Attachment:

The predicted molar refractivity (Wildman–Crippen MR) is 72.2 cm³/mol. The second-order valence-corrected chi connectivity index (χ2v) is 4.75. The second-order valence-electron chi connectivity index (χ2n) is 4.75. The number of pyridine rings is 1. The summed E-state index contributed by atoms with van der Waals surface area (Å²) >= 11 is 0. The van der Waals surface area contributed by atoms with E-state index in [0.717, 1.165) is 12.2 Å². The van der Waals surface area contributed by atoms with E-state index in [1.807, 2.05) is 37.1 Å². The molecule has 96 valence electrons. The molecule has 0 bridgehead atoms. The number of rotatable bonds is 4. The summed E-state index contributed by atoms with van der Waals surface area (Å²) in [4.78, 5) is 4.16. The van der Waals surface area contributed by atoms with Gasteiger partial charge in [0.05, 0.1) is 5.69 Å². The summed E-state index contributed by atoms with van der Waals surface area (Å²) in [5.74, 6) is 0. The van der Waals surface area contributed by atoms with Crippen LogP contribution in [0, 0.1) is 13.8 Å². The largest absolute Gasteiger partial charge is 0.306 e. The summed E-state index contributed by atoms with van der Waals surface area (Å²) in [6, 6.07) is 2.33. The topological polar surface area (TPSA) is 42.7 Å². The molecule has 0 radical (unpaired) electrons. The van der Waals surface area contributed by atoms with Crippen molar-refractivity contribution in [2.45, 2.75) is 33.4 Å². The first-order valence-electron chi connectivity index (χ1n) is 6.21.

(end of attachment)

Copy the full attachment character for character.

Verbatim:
The predicted molar refractivity (Wildman–Crippen MR) is 72.2 cm³/mol. The second-order valence-corrected chi connectivity index (χ2v) is 4.75. The second-order valence-electron chi connectivity index (χ2n) is 4.75. The number of pyridine rings is 1. The summed E-state index contributed by atoms with van der Waals surface area (Å²) >= 11 is 0. The van der Waals surface area contributed by atoms with E-state index in [0.717, 1.165) is 12.2 Å². The van der Waals surface area contributed by atoms with E-state index in [1.807, 2.05) is 37.1 Å². The molecule has 96 valence electrons. The molecule has 0 bridgehead atoms. The number of rotatable bonds is 4. The summed E-state index contributed by atoms with van der Waals surface area (Å²) in [4.78, 5) is 4.16. The van der Waals surface area contributed by atoms with Gasteiger partial charge in [0.05, 0.1) is 5.69 Å². The summed E-state index contributed by atoms with van der Waals surface area (Å²) in [5.74, 6) is 0. The van der Waals surface area contributed by atoms with Crippen LogP contribution in [0, 0.1) is 13.8 Å². The largest absolute Gasteiger partial charge is 0.306 e. The summed E-state index contributed by atoms with van der Waals surface area (Å²) in [6, 6.07) is 2.33. The topological polar surface area (TPSA) is 42.7 Å². The molecule has 0 radical (unpaired) electrons. The van der Waals surface area contributed by atoms with Crippen molar-refractivity contribution in [2.45, 2.75) is 33.4 Å². The first-order valence-electron chi connectivity index (χ1n) is 6.21.